How about quit using this thread to attack other posters? I never once "attacked" a federation. I disagreed with them. I have a right to without attacks from you. I wasn't the only one that disagreed.

    Afterhsocks, I'll delete my comments. I'm sorry. But just to let you know, Jamie Hubley's death has hit close to home for me. I never knew Jamie personally but so many of the kids and their siblings at my workplace go to the same high school (A.Y. Jackson) as Jamie. EVERYONE is talking about it. But so few people REALLY know what it's like. It has brought back so much pain from my past.

    While not gay (not that it's an issue with me AT ALL), I was a target of bullying through elementary and high school. It was relentless. I don't want or expect pity from anyone as there were gay students that received it so badly in my environment but believe me when I say this: For every poor soul like Jamie Hubley (I heard so many stories on how wonderful and talented this boy was as well as stories about the cruel people that abused him), there's so many others that are surviving, but JUST surviving, going through life feeling unworthy of love and respect because so many people made them feel that way growing up. This warped perspective does not end when high school ends. Feel free to dismiss this statement but Bullying is emotional violence that destroys who someone could have been, even if they manage to make it through alive physically. No one is blaming a federation for this tragedy, even indirectly. Young Jamie's sensless death probably has nothing to do with figure skating. However, the suggestion that a campaign pushing "manly" skaters as "tough" as opposed to skaters on the (what our society considers) effeminate, artistic side, however well intentioned, can send the wrong message is quite valid.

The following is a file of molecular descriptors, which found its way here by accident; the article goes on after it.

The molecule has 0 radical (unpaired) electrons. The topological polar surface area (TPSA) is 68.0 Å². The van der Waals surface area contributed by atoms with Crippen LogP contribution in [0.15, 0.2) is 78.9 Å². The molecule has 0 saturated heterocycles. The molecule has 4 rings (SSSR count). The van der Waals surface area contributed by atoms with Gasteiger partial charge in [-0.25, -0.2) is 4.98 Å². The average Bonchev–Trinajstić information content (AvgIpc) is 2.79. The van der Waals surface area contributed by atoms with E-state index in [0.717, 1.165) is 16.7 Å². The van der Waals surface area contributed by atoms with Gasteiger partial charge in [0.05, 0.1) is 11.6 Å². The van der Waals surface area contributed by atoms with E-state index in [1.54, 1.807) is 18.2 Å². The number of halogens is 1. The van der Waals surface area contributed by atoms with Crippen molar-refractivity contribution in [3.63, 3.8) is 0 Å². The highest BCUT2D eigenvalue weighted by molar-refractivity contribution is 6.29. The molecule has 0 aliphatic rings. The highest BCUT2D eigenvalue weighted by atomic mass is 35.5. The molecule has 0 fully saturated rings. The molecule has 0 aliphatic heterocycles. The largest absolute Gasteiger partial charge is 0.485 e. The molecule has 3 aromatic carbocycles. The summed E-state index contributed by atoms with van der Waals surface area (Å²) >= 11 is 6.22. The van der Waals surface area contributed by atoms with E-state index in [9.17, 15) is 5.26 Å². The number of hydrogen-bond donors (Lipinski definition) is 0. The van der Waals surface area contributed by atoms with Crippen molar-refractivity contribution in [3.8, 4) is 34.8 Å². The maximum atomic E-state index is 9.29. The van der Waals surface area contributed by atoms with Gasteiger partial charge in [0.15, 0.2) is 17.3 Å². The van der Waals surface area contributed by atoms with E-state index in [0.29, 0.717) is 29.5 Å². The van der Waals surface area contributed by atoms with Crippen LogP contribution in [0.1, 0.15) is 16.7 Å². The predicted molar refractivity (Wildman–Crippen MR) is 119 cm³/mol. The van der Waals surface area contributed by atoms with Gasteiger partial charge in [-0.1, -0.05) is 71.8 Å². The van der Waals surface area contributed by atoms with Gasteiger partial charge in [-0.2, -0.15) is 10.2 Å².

So I was saying "Aftershocks is awesome" was because I agreed with everything you said and how well you said it. And I WAS thinking of no one else but Jamie Hubley AND the others out there on the brink. How wonderful would the world be when people aren't judged so harshly for not fitting into various narrow "molds". I have my doubts, I hope that day will come.

  17. #77
    Watch me move
    Join Date
    Jan 2005
    Location
    Gwyneth Paltrow Fan Club headquarters
    Posts
    16,709
    vCash
    500
    Rep Power
    0
    Quote Originally Posted by aftershocks View Post
    Yes, there is only so much we can do, if we are afraid to take a stand and make a concerted and genuine effort to do more. With heads in the sand, it might be a bit hard to think of anything to do other than to make excuses.
    If figure skating federations had their "heads in the sand" and were unaware of homophobia, or didn't do anything about it, there would be a lot fewer guys participating in the sport.

    IMHO skating federations are a lot more tolerant and accepting of different sexualities and different types of self-expression than the organizations running professional hockey, baseball, basketball and football - where players/officials are not only afraid to be out while they're in the sport, but are afraid to be out after they retire.
    Who wants to watch rich people eat pizza? They must have loved that in Bangladesh. - Randy Newman on the 2014 Oscars broadcast